Seth Parker takes in Robbie Turner and protects him from his cruel father Rube. When the father disappears, Seth intends to raise Robbie as his own son. The vindictive father attacks Mary ... See full summary »
William A. Seiter
Jimmy idolizes bootlegger Matt, and when he refuses to implicate his friend, he is sent to reform school. He befriends Shorty, a boy with a heart condition, and escapes to let the world know about the brutal conditions.
Sharecropper's son Marvin tries to help his community overcome poverty and ignorance. While working in the general store he learns that the owner has been cheating his tenants. He is in love with owner's daughter, Madge, but sides with the tenants in his threat to expose the planters and their cheating.Written by
Ed Stephan <email@example.com>
EVERY 2 YEARS BARTHELMESS MAKES HISTORY! 1920--"BROKEN BLOSSOMS" 1922--"TOL'ABLE DAVID" 1924--"BRIGHT SHAWL" 1926--"PATENT LEATHER KID" 1928--"WEARY RIVER" 1930--"DAWN PATROL" 1932--"CABIN IN THE COTTON" (original print ad - all caps) See more »
Ms. Madge enters the Dry Goods store owned by her father ( at about 10.78 minutes), and asks Marvin to a party that begins at 8:30. While Madge is running to her home after saying the famous line,"I'd like ta kiss ya but I've just washed my hair," she tells him the party is at 8:00. So the party goes from 8:30 to 8:00 for no reason. See more »
I'd like to kiss you, but I just washed my hair.
See more »
Foreword In many parts of the South today, there exists an endless dispute between the rich land-owners, known as planters and the poor cotton pickers, known as tenants or 'peckerwoods'. The planters supply the tennants with the simple requirements of every day life and in return the tennants work the land year in and year out. A hundred volumes could be written on the rights and wrongs of both parties, but it is not the object of the producers of 'The Cabin in the Cotton' to take sides. We are only concerned with an effort to picturize these conditions. See more »
"Come up to my room for a minute. I want to talk to ya about sumthin'."
Corny Pre-Coder about a peckerwood (Richard Barthelmess) on a Southern plantation who is torn between the poor cotton pickers and the greedy plantation owner, all while falling for the owner's seductive daughter (Bette Davis). Davis is the whole show here, giving a fun performance that borders on camp. Even her straight lines seem humorous thanks to her risible Southern accent. The movie's most memorable scene is when Bette drawls "I'd like to kiss you but I just washed my hair" and runs away while a sexually frustrated Richard Barthelmess stares after her. Barthelmess is just short of terrible in this, doing all of his acting in close-ups of his constipated face. Berton Churchill, Erville Alderson, and Russell Simpson are all good in supporting roles.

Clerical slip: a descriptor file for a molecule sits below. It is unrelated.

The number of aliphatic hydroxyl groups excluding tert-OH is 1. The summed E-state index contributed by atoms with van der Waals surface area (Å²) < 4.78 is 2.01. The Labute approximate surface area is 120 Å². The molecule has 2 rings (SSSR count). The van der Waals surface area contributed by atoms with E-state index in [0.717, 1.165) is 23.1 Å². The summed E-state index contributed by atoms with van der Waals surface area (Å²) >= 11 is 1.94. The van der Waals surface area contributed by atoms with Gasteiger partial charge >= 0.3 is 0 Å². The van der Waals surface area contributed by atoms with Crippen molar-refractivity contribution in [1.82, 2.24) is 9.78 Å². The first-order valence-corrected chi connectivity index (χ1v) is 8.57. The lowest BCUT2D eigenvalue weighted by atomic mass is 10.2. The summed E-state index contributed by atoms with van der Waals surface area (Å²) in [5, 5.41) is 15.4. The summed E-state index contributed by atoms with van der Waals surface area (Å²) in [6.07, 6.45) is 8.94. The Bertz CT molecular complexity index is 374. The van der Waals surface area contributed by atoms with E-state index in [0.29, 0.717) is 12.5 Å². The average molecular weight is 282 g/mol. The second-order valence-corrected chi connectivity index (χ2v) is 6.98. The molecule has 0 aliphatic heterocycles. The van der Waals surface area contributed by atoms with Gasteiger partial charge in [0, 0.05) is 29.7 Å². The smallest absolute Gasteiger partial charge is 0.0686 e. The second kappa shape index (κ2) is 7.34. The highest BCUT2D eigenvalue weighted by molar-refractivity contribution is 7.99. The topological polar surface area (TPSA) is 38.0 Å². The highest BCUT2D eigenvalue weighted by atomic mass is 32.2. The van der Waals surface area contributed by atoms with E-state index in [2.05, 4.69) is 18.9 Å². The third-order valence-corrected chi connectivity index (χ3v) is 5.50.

It's a film that's hard to take seriously at times but, if you stick with it, there is a decent 'message movie' here, the kind Warner Bros. excelled at in the 1930s. The interesting thing about the movie's pro-labor rights message is that, while the plantation owner is a villain, so are the poor workers. They include a slimeball who forces Barthelmess' widowed mother into marrying him in an unsettling scene. Their leader's another piece of work, gleefully planning to blackmail Barthelmess into helping them. So no "white hats and black hats" here; just different shades of despicable. But it's not a movie you watch for the story as much as for the performance of a young and attractive Bette Davis. She's really a treat to watch. My favorite scene is when Bette invites Barthelmess up to her room to seduce him. It's both sexy and unintentionally funny. Which pretty much sums up Bette Davis in this movie and why you just have to see it for her.
2 of 3 people found this review helpful.
Was this review helpful to you?
| Report this